The American College of Rheumatology has released two new provisional definitions for rheumatoid arthritis remission that will be applied to future trials.
The American College of Rheumatology has released two new provisional definitions of rheumatoid arthritis (RA) remission, which are to be applied to future RA clinical trials.
According to research published in Arthritis & Rheumatism, a person with RA who is enrolled in a clinical trial would need to meet one of the following definitions to be considered in remission:
According to the investigators, RA disease activity is generally characterized by joint swelling and tenderness and is also reflected by increased blood levels of C-reactive protein, which is a laboratory measure of inflammation. In addition, assessments by the patient and the health professional examining the patient also reflect the extent of disease activity. These measures, among others, have been thoroughly reviewed by the investigators of this study and helped them arrive at the above provisional definitions.
The ACR and the European League Against Rheumatism, together with the Outcome Measures in Rheumatology Initiative, convened a committee to create a definition of RA remission that could be used by rheumatologists involved in clinical trials.
“There has been no widely-used definition of remission that is stringent, but achievable, and that could be applied uniformly as an outcome measure in clinical trials,” said David T. Felson, MD, one of the study investigators. “Understanding this disconnect between treatment advances and the current definition of remission—which was created in 1981 by the ACR—led our committee to focus on redefining remission so RA researchers could begin to test new definitions to see if they hold up in clinical trials."
At the beginning of its research, the committee agreed that remission had to meet a definition of little, if any, disease activity. Looking at the ACR's core set of disease activity measures in RA, each committee member was surveyed to determine what the highest cut-off point for each of these should be for a person to be considered in remission. The results of this survey led to a group of candidate definitions of remission, and each of these definitions were tested against each other and compared to the outcomes of existing RA trials.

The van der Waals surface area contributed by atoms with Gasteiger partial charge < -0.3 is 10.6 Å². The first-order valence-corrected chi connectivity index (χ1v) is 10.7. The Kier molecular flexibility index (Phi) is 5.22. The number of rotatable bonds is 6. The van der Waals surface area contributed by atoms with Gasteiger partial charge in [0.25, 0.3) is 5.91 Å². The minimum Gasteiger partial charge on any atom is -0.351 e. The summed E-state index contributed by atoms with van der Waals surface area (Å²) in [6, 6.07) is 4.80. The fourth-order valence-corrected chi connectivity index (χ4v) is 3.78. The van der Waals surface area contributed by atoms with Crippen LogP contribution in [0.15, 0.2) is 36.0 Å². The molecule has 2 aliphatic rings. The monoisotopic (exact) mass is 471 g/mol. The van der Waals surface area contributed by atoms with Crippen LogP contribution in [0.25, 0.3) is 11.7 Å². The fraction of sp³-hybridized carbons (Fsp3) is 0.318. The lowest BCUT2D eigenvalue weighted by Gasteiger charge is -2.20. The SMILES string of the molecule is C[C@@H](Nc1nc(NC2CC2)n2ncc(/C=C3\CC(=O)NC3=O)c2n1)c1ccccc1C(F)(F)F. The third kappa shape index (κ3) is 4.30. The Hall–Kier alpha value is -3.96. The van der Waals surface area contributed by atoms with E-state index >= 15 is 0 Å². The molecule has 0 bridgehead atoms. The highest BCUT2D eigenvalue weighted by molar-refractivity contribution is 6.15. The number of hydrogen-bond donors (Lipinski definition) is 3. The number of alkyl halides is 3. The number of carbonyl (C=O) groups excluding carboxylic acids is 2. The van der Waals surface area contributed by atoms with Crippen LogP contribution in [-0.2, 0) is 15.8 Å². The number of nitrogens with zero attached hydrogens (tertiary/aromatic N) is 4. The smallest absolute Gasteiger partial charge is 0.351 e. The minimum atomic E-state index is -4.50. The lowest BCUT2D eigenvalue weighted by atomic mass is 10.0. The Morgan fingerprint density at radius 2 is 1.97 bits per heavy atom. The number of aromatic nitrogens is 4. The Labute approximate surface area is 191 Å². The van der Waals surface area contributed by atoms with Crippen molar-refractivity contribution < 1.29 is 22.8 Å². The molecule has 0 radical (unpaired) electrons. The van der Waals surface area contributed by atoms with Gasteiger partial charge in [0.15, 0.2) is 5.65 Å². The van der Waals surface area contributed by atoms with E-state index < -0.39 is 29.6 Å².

"We identified a list of situations that might indicate someone is in remission. Then, we took each one of these candidate definitions of remission and examined how useful they would have been if used in existing RA trials," says Maarten Boers, MD, PhD, MSc, an investigator in the study. "Essentially, we wanted to know if a candidate definition of remission would have added value to, and successfully predicted a good outcome in, RA clinical trials."
The committee not only focused on whether a candidate definition of remission would offer clinical proof that joint damage had been halted, but also focused on functional outcomes of remission—namely, whether a patient could accomplish daily activities optimally.
After reviewing how each candidate definition would work in existing RA trials, and determining how a patient's assessment of overall health and pain levels would play a role in remission definitions, the committee determined that—at any point in time—an RA patient must satisfy one of the two preliminary definitions to be considered in remission.
"In a trial, one of these definitions should be chosen in advance and then if a patient in the trial meets it, he or she would be considered in remission, explained Felson." Our next steps will be to evaluate how useful and accurate these definitions are when incorporated into clinical practice."
To access the Arthritis & Rheumatism article, click here.
Source: American College of Rheumatology